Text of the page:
No sirree. It’s all about fat greasy .001 percenters taking their clients to an air-conditioned suite where they can watch any kind of satellite TV they want as long as it’s not that god-awful screaming race outside and mix with coked up semi-celebrities and D-Listers who now ply their fading fame as high priced whores while discretely vomiting bulemic Chardonnay and indifferently prepared crudites soaked in curdled sour cream that may once have been placed next to a jar labeled caviar but which was really salmon roe on the peons and serfs below while they scam their next Pozi scheme on a bunch of brown rag heads who’ve accidentally been born with money and try to ignore the stone faced ‘personal security experts’ with automatic weapons who escort them back and forth to the hotel through the rabble so they don’t suffer a puncture on their armored SUV from inconvenient bone fragments or IEDs.
Singing ‘Torremolinos, torremolinos.’
Not Just a Race for the Rich: Welcome to the F1 FanZone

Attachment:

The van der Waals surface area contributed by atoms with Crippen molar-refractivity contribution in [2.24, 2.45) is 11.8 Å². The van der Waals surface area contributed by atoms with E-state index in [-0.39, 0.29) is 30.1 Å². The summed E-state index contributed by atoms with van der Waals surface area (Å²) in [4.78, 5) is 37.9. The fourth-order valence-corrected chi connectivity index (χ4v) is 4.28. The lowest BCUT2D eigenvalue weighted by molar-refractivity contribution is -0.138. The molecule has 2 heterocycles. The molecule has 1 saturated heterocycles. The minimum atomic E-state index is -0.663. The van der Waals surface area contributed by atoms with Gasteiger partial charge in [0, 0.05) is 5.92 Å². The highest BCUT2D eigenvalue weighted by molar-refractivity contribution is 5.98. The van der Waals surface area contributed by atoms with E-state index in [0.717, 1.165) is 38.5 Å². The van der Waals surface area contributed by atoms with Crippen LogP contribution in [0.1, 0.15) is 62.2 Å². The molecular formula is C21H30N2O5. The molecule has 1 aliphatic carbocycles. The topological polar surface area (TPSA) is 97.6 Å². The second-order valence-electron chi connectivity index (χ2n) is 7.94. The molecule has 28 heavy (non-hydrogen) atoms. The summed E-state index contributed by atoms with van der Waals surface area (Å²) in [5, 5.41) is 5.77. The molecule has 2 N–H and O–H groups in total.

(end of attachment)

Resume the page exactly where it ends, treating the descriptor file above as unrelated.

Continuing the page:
By BRAD SPURGEON, The New York Times
November 3, 2012, 7:00 pm
The two elements of the FanZone that really fired my excitement were the activities themselves and the business model. The business model is, in a word, brilliant.
“A lot of the people in this part of the world cannot afford to buy tickets for the race, especially for a family,” said Boutagy in an interview. (Tickets for good seats can run 400 euros, or more than $500, though some venues, like the Canadian Grand Prix, are cheaper.) “It all started with the fact that people here weren’t really educated in Formula One. Now people know what it is.
“It is really a family oriented event, and it’s all free,” he said of the FanZone. “Any other sport has this: FIFA Fan Fest, NFL, NHL.”
Indeed. For a sport that is often criticized as elite, costly, not for the average family’s enjoyment – and not fan-friendly – the F1 FanZone operates entirely on sponsorship. The gates are open to anyone, and all the attractions are free. Boutagy’s company consists only of four people, and when he runs an event, he hires local staff – more than 30 of them – to run the rides and deal with the public. He makes his money and runs the event entirely with money from Formula One sponsors, such as Pirelli Tires or Vodafone, and with local sponsors.
People are not really educated in Formula One. There’s so much to learn and it’s all so complicated.
Welcome to the United States. We’re exceptional.
Pretty tables soon.